It is exceedingly difficult to organize peaceful protests in Russia. Since the Kremlin’s “Special Operation” began on Feb. 24, police have detained nearly 15,000 people across the country in connection with peaceful demonstrations. On March 4, the Kremlin expanded the scope of illegal activity with two laws that criminalize war reporting and antiwar protest. As of March 15, 180 charges have been lodged against protesters. Given — or despite — these restrictions, activists and artists are turning toward more subtle and subversive tools for political expression: namely, graffiti.
In the last 20 years, the Kremlin has limited free speech and citizens’ right to public assembly. While Russia has not been a democracy for many years, the Putin regime has generally avoided the Soviet approach to censorship, instead permitting some degree of political expression. In recent years, there have been calls for nuclear disarmament, environmental protection, maintaining pensions, and better treatment of LGBT communities. The precedent has been to criticize policy, not Putin.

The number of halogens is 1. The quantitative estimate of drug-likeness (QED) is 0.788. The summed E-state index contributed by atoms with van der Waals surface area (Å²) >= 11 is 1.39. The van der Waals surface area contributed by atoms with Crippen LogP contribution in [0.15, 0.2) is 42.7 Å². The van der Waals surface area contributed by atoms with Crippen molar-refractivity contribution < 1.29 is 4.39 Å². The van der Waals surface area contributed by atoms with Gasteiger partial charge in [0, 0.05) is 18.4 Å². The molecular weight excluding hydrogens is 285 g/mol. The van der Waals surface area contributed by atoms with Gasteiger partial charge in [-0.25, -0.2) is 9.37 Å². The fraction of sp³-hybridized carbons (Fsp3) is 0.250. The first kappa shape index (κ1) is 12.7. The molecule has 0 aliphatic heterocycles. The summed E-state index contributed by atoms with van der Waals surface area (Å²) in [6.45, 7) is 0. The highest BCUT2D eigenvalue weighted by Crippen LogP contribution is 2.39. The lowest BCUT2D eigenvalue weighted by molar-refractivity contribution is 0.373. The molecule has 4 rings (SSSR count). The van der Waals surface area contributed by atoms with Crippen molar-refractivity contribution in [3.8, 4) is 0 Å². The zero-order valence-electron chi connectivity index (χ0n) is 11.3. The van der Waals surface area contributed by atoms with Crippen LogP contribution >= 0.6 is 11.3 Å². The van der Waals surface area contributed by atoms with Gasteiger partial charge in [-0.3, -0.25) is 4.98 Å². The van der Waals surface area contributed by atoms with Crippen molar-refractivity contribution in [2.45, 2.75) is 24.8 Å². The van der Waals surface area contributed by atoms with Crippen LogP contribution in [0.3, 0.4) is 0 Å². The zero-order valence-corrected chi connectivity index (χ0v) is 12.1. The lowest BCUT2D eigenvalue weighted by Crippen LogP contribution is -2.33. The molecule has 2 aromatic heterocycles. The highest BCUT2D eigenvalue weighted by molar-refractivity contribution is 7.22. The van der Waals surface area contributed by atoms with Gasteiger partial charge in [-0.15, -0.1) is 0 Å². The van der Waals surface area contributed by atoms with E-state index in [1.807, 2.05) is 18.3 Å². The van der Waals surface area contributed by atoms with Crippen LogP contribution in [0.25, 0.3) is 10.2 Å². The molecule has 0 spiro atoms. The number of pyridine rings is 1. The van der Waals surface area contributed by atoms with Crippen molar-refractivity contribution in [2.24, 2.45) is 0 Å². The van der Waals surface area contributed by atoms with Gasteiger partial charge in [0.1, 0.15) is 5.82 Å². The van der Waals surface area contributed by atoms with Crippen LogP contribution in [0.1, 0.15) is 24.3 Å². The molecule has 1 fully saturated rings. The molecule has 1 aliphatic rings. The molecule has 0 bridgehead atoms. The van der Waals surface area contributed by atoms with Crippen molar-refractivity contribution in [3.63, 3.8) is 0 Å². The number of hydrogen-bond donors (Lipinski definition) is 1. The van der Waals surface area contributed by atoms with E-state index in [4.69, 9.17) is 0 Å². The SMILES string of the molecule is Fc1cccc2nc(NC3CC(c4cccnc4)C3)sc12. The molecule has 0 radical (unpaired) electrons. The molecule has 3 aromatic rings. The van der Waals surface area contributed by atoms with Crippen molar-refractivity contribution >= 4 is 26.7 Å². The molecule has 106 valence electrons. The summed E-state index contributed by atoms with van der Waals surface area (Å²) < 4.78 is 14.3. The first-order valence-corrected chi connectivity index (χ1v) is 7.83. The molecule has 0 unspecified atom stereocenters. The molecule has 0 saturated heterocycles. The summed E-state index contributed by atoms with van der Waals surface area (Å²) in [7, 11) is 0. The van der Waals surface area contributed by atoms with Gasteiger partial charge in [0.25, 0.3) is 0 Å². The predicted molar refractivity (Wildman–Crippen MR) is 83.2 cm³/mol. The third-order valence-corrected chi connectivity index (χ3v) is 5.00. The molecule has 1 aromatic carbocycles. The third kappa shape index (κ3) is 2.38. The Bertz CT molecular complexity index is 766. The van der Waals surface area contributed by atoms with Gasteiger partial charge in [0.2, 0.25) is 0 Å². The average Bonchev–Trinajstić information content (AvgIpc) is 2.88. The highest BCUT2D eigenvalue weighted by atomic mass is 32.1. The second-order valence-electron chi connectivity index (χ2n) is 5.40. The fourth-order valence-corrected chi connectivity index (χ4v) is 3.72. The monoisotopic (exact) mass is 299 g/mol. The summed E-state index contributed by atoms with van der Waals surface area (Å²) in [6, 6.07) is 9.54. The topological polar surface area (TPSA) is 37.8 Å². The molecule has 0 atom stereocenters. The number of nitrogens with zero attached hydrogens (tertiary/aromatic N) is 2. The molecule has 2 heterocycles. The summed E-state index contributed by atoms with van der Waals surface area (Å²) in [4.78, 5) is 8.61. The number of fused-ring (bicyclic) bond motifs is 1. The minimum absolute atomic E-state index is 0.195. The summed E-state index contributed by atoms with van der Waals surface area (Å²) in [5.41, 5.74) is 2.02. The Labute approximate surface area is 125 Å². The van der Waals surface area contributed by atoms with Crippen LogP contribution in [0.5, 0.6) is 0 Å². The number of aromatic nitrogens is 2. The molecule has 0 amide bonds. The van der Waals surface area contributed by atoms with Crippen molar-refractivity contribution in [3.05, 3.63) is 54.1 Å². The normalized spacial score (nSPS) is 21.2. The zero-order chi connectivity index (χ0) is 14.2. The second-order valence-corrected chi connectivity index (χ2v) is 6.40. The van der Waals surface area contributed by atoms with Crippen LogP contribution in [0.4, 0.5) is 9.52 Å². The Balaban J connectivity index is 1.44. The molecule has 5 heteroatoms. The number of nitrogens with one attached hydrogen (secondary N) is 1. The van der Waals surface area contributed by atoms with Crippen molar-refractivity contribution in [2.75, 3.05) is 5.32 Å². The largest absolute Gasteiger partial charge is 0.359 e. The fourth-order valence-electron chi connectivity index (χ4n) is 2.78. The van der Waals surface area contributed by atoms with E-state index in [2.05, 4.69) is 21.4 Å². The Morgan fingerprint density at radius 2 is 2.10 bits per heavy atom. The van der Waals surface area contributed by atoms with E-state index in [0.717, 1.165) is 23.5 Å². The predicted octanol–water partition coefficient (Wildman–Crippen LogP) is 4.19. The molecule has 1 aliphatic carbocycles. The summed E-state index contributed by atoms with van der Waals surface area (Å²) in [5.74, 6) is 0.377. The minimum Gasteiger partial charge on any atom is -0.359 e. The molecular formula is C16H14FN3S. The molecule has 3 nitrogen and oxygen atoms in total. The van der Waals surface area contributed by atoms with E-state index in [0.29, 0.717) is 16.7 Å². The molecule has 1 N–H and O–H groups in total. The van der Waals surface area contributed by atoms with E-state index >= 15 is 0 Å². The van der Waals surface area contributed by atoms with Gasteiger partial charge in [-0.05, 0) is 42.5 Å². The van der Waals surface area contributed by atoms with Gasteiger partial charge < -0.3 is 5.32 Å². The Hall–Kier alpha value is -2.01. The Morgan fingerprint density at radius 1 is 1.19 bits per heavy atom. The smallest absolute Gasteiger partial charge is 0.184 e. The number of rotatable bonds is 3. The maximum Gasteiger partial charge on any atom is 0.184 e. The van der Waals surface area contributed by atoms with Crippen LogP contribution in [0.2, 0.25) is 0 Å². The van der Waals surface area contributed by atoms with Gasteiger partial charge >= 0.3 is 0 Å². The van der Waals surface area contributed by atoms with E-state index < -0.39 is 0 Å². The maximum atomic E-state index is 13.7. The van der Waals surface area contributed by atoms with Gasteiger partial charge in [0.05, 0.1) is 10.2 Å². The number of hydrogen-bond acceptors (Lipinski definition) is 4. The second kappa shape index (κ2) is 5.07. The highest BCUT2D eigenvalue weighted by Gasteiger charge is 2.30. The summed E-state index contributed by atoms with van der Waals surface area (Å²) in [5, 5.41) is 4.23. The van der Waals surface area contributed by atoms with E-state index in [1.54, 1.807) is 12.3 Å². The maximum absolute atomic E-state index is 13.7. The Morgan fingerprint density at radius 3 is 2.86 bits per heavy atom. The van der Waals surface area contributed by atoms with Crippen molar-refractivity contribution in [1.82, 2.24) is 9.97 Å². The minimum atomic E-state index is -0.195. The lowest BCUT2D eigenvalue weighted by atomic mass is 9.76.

But authorities are quick to crack down when citizens cross “red lines” of criticism on taboo topics like corruption and Chechnya, a republic in the North Caucasus where Moscow led two wars in the last 30 years. However, just because people cannot safely or legally speak out against unfavorable policies does not mean that they remain silent.
In order to circumvent this control over free speech and assembly, Russian activists and artists use spray paint to share anonymous and subversive views on a city’s walls. While this art form has existed in the region since the 1970s, it took a distinctly political turn in the early 21st century. Today, graffiti is an effective form of anonymous and accessible political critique, functioning as a “canary in the coal mine” when it comes to sharing otherwise privately-held political discontent.
Since Russia’s invasion of Ukraine on Feb. 24, there has been a resurgence of politically subversive graffiti that the state has spent the last 10 years trying to crowd out of public spaces.
Spray-painted tags with a simple message — “No to War!” — appeared as early as Feb. 25, even before the first major antiwar demonstration in Moscow. This same message has been painted in metro stations, schoolyards and pedestrian thoroughfares in Moscow and St. Petersburg, which are Russia’s biggest cities and have traditionally been the hub of political dissent, as well as in smaller towns including Lipetsk, Irkutsk, Samara and Tomsk.